Being able to control the fact that Exchange MUST be mentioned within close proximity to admin* will dramatically affect and improve the relevance of the search results, typically returning results of candidates who either have a title using both terms and/or candidates that talk about being responsible for Exchange administration.

Here are some examples of sentences from results that demonstrate the variety of relevant results that can be retrieved with the above search:
  • Managed & administered more than 300 Exchange Servers
  • Provisioned & administer multiple Exchange 5.5/2003 servers
  • Not only are there administration duties for Exchange and Blackberry…
  • Exchange/RightFax administrator
  • Installing, Configuring, and Administering Microsoft Exchange 2000 Server
  • Administer a Microsoft Exchange 2003/2007 environment
  • 8+ years of expertise as a System Administrator in Windows 2003 family, Windows 2000 family, MS Exchange 5.5, MS Exchange 2000, and Exchange 2003
  • I am proficient with the following skills; planning, installation and administration of Windows Active Directory, Windows Servers, Exchange Server
  • Windows Server Support, Active Directory,Exchange Server 2000, 2003 administration and Blackberry Server administration
  • Administer Exchange 2003 Server for corporate email

As you can see, being able to control the proximity of specific search terms essentially increases the likelihood of returning results of candidates who have had administrative responsibility for Exchange servers, effectively increasing the relevance of the results, because that’s what we were actually trying to find and identify!

Configurable Proximity

A search engine that supports configurable proximity affords users the ability to precisely control the distance between specific search terms.

This can produce even more relevant results than the NEAR operator, because the NEAR operator’s maximum range of 10 can allow for some non-relevant results to be returned. The farther words are mentioned apart from each other, the less likely it is that they are semantically related. In fact, at a distance over 10 words, each word could easily be mentioned in separate bullet points or in separate sentences on a resume and be completely unrelated.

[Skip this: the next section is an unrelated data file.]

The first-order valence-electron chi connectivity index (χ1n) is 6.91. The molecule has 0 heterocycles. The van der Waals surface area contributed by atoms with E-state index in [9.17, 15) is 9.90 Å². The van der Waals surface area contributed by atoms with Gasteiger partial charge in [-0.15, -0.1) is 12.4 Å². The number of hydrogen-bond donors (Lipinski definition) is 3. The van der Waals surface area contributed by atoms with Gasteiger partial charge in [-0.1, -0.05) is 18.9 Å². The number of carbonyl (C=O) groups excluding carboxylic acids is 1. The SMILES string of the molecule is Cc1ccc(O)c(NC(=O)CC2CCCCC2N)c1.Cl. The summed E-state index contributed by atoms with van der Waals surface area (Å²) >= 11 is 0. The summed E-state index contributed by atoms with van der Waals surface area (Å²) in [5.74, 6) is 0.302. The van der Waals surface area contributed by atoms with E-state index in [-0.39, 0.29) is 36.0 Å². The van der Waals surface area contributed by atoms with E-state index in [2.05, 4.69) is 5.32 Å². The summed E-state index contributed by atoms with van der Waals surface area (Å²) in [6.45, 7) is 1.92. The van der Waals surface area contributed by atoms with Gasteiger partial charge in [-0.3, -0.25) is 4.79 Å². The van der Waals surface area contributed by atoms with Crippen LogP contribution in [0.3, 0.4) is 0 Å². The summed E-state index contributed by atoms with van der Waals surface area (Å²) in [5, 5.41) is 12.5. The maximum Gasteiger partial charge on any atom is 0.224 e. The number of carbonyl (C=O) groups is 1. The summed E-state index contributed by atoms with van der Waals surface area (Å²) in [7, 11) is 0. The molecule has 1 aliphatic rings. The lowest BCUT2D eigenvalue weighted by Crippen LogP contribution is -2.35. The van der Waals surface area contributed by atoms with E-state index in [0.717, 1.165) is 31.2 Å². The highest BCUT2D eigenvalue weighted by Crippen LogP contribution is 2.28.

However, with configurable proximity, a sourcer or recruiter can choose the maximum distance between search terms.

Instead of being limited to a distance of 10 or fewer words, a search engine that allows for configurable proximity allows you to create searches that force terms to be quite close together – as close as you like.

For example, you could choose to search for only people who mention Exchange within 5 words of any word starting with the root of admin (administrator, administration, administer, administered, etc.), regardless of order. A maximum distance of 5 words will dramatically increase the relevance of the search results because mentioning those 2 search terms at such a close range makes it more likely that they are mentioned in the same bullet point or sentence and thus more likely to be semantically related.

Essentially, this search will only return results of people who specifically mention something about being responsible for administering Exchange at least once in their resume. By employing this kind of search, a sourcer is actually performing a semantic search, targeting sentence-level meaning, as they are looking specifically for people who talk about having a particular responsibility – not just looking for documents that happen to contain the search terms.

Leveraging Website and Page Structure with Proximity Search

Once you have noticed a consistent pattern to the structure of certain websites and pages, you can use Internet search engines that support proximity search to target the distance between search terms to yield highly relevant search results.

Although Google supposedly supports proximity search with their undocumented AROUND(x) search operator, I have found its reliability to be suspect. Perhaps that’s why it’s not officially documented? :-)

The good news is that Bing’s configurable proximity search functionality of NEAR:x seems to work quite well and consistently.

To leverage the structure of certain websites such as LinkedIn, here is a quick example of how you can target current titles and companies when using Bing.

site:linkedin.com current near:3 “engineer at Google” “san francisco bay area”

In this query, all of the results must have the phrase “engineer at Google” within 3 words of the word “Current,” which is on every LinkedIn profile.

If you click on any of the cached results, you can see how Bing happily returned results of people who have the phrase “engineer at Google” in their current title field:


With Bing’s NEAR:x functionality, it is remarkably simple to X-Ray Twitter and target people in specific locations who mention specific titles and/or skill terms in their bios.